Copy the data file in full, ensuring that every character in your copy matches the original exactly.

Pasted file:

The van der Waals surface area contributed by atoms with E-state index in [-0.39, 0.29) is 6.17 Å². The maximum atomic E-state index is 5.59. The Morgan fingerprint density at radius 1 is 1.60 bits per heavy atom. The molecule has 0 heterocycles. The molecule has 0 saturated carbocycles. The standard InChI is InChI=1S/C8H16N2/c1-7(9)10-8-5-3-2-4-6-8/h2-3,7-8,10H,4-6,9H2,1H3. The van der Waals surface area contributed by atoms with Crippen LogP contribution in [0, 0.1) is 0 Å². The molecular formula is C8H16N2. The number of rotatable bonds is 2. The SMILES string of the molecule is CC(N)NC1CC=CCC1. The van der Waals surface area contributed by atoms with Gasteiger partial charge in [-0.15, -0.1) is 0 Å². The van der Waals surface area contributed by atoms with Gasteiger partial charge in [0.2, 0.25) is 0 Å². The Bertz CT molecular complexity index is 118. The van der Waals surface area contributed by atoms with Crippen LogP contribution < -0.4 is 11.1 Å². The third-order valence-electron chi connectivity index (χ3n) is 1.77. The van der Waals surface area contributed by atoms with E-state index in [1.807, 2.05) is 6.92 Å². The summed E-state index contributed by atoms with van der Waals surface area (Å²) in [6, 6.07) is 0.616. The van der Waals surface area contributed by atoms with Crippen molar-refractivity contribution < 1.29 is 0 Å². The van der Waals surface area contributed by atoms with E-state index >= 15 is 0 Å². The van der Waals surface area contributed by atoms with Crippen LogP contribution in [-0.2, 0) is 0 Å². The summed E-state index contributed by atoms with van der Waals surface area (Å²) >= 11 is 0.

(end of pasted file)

The van der Waals surface area contributed by atoms with E-state index in [-0.39, 0.29) is 6.17 Å². The maximum atomic E-state index is 5.59. The Morgan fingerprint density at radius 1 is 1.60 bits per heavy atom. The molecule has 0 heterocycles. The molecule has 0 saturated carbocycles. The standard InChI is InChI=1S/C8H16N2/c1-7(9)10-8-5-3-2-4-6-8/h2-3,7-8,10H,4-6,9H2,1H3. The van der Waals surface area contributed by atoms with Crippen LogP contribution in [0, 0.1) is 0 Å². The molecular formula is C8H16N2. The number of rotatable bonds is 2. The SMILES string of the molecule is CC(N)NC1CC=CCC1. The van der Waals surface area contributed by atoms with Gasteiger partial charge in [-0.15, -0.1) is 0 Å². The van der Waals surface area contributed by atoms with Gasteiger partial charge in [0.2, 0.25) is 0 Å². The Bertz CT molecular complexity index is 118. The van der Waals surface area contributed by atoms with Crippen LogP contribution < -0.4 is 11.1 Å². The third-order valence-electron chi connectivity index (χ3n) is 1.77. The van der Waals surface area contributed by atoms with E-state index in [1.807, 2.05) is 6.92 Å². The summed E-state index contributed by atoms with van der Waals surface area (Å²) in [6, 6.07) is 0.616. The van der Waals surface area contributed by atoms with Crippen molar-refractivity contribution < 1.29 is 0 Å². The van der Waals surface area contributed by atoms with E-state index >= 15 is 0 Å². The van der Waals surface area contributed by atoms with Crippen LogP contribution in [-0.2, 0) is 0 Å². The summed E-state index contributed by atoms with van der Waals surface area (Å²) >= 11 is 0.